You’re thinking about getting a tattoo? Great! There are some tips before getting a tattoo that we think you’ll want to know. Research is an essential part of a successful tattoo, and the first steps before you get a tattoo can take months. That may sound like a long time, but these first two steps are so important to your experience that we recommend you do not rush them. These first tips are:
1. Figure out your tattoo designYou may know what design you want years before you actually get a tattoo, or you may know you want a tattoo and then spend time browsing hundreds of pictures for inspiration. Whatever path you take, it’s important to be able to give a significant amount of detail to your tattoo artist. They’ll want to know:
- Placement on your body: this is a complex question because different parts of your body move in different ways. You’ll want to think through how your skin stretches as you move and what potential sagging you can expect as you age. For example, you can expect more stretching or sagging in the stomach and upper arm, and less sagging on the leg, collarbone, or lower arm. Sun exposure can also affect the look of a tattoo in the long term, so if the integrity of the colors is a particular focus, consider a location without as much time in the sun.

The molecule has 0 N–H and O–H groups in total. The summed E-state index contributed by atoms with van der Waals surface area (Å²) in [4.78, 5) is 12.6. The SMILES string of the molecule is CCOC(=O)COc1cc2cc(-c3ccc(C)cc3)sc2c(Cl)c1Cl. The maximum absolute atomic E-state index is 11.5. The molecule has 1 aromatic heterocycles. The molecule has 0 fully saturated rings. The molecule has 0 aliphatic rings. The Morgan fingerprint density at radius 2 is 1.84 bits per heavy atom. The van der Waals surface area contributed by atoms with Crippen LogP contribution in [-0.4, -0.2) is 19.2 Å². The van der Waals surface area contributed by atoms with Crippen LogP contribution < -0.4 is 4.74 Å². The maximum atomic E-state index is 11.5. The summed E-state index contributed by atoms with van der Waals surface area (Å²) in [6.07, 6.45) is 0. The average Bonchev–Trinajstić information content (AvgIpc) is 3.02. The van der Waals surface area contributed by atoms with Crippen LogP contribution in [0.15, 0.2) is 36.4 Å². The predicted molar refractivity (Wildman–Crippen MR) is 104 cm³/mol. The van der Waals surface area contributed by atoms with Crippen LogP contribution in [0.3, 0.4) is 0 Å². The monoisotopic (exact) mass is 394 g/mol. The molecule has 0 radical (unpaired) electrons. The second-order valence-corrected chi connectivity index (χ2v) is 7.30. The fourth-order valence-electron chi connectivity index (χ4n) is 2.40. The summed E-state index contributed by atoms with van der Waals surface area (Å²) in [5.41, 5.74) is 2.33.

- Dimensions: you do not need to be able to give the exact dimensions, but try to be more specific than saying a “small” or “medium” tattoo. You can lightly draw on your skin to get an idea of what size you like.
- Color or no color? This will affect the time the tattoo takes, the cost, and how it ages. If the color is important to you, that may also help you choose a tattoo artist.
- Design ideas: of course your artist will want as much detail as possible about the design you want. Remember you are dealing with a human and not a photocopy machine. You’re also getting a design that you’re picturing on a flat surface, tattooed onto a 3-dimensional surface. This will inevitably cause variations in the design. Good tattoo artists will work with your design and help you understand the implications of placement on your body, and what they recommend for adjusting your design.